Monday, 27 February 2017

Better Off Dead

By William W. Johnstone with J.A. Johnstone
Pinnacle Books, March 2016

On the West Texas border a behemoth is bellowing smoke, fire, and death. This monster is the infamous Abaddon Cannon Foundry, whose weapons of war have spread death and destruction around the world – and made a few men in Big Buck, Texas, incredibly rich. Now, a Mexican-born teenager has disappeared into this fortress factory, where men work and sweat as slaves. This boy’s sister wants to learn her brother’s fate, and she happens to know a man named Shawn O’Brien, the Town Tamer.

Shawn rides to Texas to find the missing boy. What he discovers in Big Buck will spark a ferocious, bloody battle with the greatest evil the West has ever known: masters of war who laugh in the face of anyone who defies them. Until Shawn O’Brien raises his six-gun. Then the laughing stops.

The Shawn O’Brien books are a spin-off series from The Brother’s O’Brien series and one of the other brothers will have a major part to play in this book, this being Jacob O’Brien.

Jacob goes undercover into the Foundry and will witness some horrific scenes that illustrate what many imagine Hell to be like. These very descriptive and visual passages bringing to mind the art of painters such as Jacob Isaacsz van Swanenburgh and Pieter Bruegel.

The book also seems to borrow from the steampunk genre too in the clothing that those who support the Foundry wear and the weapons that they are developing. I don’t really want to say any more about those weapons so as not to spoil the story for anyone aiming to read it, but these weapons are of interest to leaders of European countries as it seems conflict there is becoming inevitable.

With the Foundry run by a seemingly madman with an army behind him, never mind weapons of the like the West has never seen before, the odds against the two O’Brien brothers and their small band of allies being able to succeed in their mission is extremely doubtful from the start.

If you want a violent, action packed read where human life is seen as disposable on a madman’s whim, then this very fast paced story should be right at the top of your reading list.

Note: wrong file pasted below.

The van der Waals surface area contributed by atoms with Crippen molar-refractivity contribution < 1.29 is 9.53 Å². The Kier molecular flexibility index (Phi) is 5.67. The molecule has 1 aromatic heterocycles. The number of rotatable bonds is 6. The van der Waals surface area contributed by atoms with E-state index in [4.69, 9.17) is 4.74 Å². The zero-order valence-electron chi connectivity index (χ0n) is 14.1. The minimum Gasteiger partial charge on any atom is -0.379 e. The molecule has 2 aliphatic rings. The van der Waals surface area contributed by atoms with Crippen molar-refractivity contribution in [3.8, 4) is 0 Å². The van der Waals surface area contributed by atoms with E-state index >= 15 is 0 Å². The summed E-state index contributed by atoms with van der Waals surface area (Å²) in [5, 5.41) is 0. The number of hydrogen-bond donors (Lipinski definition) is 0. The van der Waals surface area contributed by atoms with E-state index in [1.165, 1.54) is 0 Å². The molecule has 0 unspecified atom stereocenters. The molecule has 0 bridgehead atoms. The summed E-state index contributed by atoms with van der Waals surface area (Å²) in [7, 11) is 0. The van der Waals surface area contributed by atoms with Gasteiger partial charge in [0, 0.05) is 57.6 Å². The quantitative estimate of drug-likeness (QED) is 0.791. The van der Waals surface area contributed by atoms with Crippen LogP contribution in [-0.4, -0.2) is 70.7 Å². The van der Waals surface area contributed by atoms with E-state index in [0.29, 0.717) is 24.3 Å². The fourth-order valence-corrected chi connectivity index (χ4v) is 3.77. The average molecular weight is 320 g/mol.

Wednesday, 22 February 2017

The Badman's Daughter

By Terry James
The Crowood Press, November 2016

When mysterious stranger Daniel Cliff arrives in Ranch Town, he has no shortage of job offers. But the town is caught in the stranglehold of a brutal tyrant, and Daniel refuses to take sides. That is until the spirited Charlotte 'Charlie' Wells, heir to the Crooked-W ranch, crosses his path. 

When she offers him the chance to help her right the wrongs being rained down on the town, Daniel doesn't have to think twice. After all, she's the reason he's there and he has no qualms about using her troubles to further his own ambitions. 

However, Charlie is no pawn in a man's game. She is the badman's daughter and nobody is going to stand in her way when it comes to delivering revenge on those who have wronged her.

It’s been five years since the last Terry James Black Horse Western appeared, so the question is has it been worth the wait?

The story is told in short chapters, the majority ending in such a way that you’ll have to keep reading to find out what happens next. There is also some mystery elements to the plot, such as who Daniel Cliff is and what it is he really wants.

The pace of the tale is excellent, building towards its action packed final showdown which answers all the questions Terry James has hooked the reader with throughout.

So, to answer my question of has the wait been worth it, then the answer is it certainly has. Terry James (a pseudonym used by Joanne Walpole) still has her excellent ability to craft and gripping tale that holds the readers’ attention from beginning to end. Her writing style making this book a joy to read and one that should satisfy western fans everywhere. Let’s just hope we don’t have to wait a further five years for the next Terry James to appear. 

Saturday, 18 February 2017

The Avenger

By David Robbins
Mad Hornet Publishing, December 2016

Zach King has given up the ways of the warrior. The woman he loves is about to give birth, and he intends to be the best father he can be.

Little does he know that he is being stalked. From out of his recent past comes an avenger. A man who has vowed to make Zach pay for killing his brother.

A new birth should be a time of joy. Instead, Zach and his family find themselves ensnared in a web of deception and peril.